Once the distance estimates are computed, the binary variables are introduced, where means that the patch is actually explained by the hypothesis according to our image interpretation. The following optimization formulation (facility location) then implements the image parsing problem:
Here, the first term in the objective implements the MDL (“minimum description length”) prior penalizing the number of selected hypotheses, whereas the coefficient controls the strength of the prior, while the second term encourages the explanation of the patches by the hypotheses with matching SON-descriptors.
The optimization of (6) is well studied in the context of computer vision application with a variety of problem-specific algorithms suggested . We, however, utilize a general-purpose ILP solver , which allows solving (6) to global optimality in most cases in our experiments.
If it is known (e.g. from the training data) that two organisms cannot overlap beyond some threshold, we can find the set of all pairs of hypotheses such that and overlap by more than this threshold. We can then add the following constraint set into the optimization formulation (6):
Such set of equations ensures that too tightly overlapping hypotheses will not be picked simultaneously. While the set of such “conflicting” pairs can be very large, the constraints (7) can be enforced in a cutting-plane fashion, starting the optimization without them and iteratively activating only the violated once while resolving for the optimal set. Due to the tendency of the facility location to avoid picking hypotheses that are too similar, few cutting plane iterations suffice in practice.
The C.Elegans dataset from the Broad Biomedical Benchmark Collection  consists of 100 images obtained using bright-field microscopy. The roundworms are subjected to various compounds, and the ultimate goal of the image processing in this case it to tell alive worms from the dead ones as dead worms possess characteristic (straight) shape. Similarly to , we consider the binary segmentation rather than the raw data. We use 50 images for training, which leaves 50 images for testing. All images were scaled down by a factor of 2.5.
The Larvae dataset was used in  and corresponds to a high-resolution (1400x1400) video with 9000 frames containing a large number of Drosophila larvae. As there is a limited movement between the upper and the lower halves, we used the upper half of the video for training and validation, and test on the lower half.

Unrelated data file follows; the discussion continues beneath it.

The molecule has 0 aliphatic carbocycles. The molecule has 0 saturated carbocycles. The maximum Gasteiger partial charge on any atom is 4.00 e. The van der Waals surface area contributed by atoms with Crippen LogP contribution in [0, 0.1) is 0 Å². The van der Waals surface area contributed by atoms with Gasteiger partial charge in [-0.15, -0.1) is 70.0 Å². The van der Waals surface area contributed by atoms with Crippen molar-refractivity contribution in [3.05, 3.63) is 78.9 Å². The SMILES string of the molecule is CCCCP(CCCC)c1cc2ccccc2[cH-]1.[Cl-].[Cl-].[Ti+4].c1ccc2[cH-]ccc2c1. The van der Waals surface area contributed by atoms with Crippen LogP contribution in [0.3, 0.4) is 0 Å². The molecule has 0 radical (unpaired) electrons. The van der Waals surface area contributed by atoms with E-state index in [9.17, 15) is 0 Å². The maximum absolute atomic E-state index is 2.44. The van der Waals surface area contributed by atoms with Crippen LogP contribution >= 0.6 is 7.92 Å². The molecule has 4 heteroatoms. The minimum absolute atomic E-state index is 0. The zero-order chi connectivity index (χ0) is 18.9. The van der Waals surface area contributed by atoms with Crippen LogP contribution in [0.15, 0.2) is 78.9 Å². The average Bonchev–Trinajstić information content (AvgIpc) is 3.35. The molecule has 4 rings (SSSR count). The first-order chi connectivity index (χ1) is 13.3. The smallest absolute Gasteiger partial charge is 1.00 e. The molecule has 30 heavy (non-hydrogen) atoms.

The Coli dataset contains 9 large (1024x1024) phase-contrast microscopy images of colonies of E.Coli bacteria (grown in mono-layer). Each image contains on average 514 worms. We use 7 images for training, 1 images to validate the method parameters, and report results on the remaining 2 images containing 531 worms. Unlike the first two datasets, the background segmentation task is not trivial, and we learn a linear pixel classifier using the convolutional features at the first layer of the SON-network for foreground/background segmentation.
Our approach requires rendering a large number of crowded patches to train SON-networks and another collection of patches to form the gallery. Since the three datasets were of different kind and had different types of annotation, we used three different approaches to tackle these rendering tasks. For the C.Elegans case, we followed  and took the skeletons of singleton worms to build the PCA-based shape model that was further used to generate both crowded patches for SON-training as well as gallery patches. For the Larvae dataset, we simply isolated the singleton worms from the top of the dataset and used various similarity transforms and superimpositions to do the rendering (examples of renderings can be seen in Figure 2). Finally, for E.Coli we do not have sufficient number of singleton bacteria that would be easy to isolate. However, the bacteria have simpler shapes mostly defined by the two endpoints (and were annotated this way). We therefore align worms of the same length rotated to a certain fixed orientation to define a certain class for SON-network training. We also created the gallery directly from training patches (for which the pose of the central worm is known).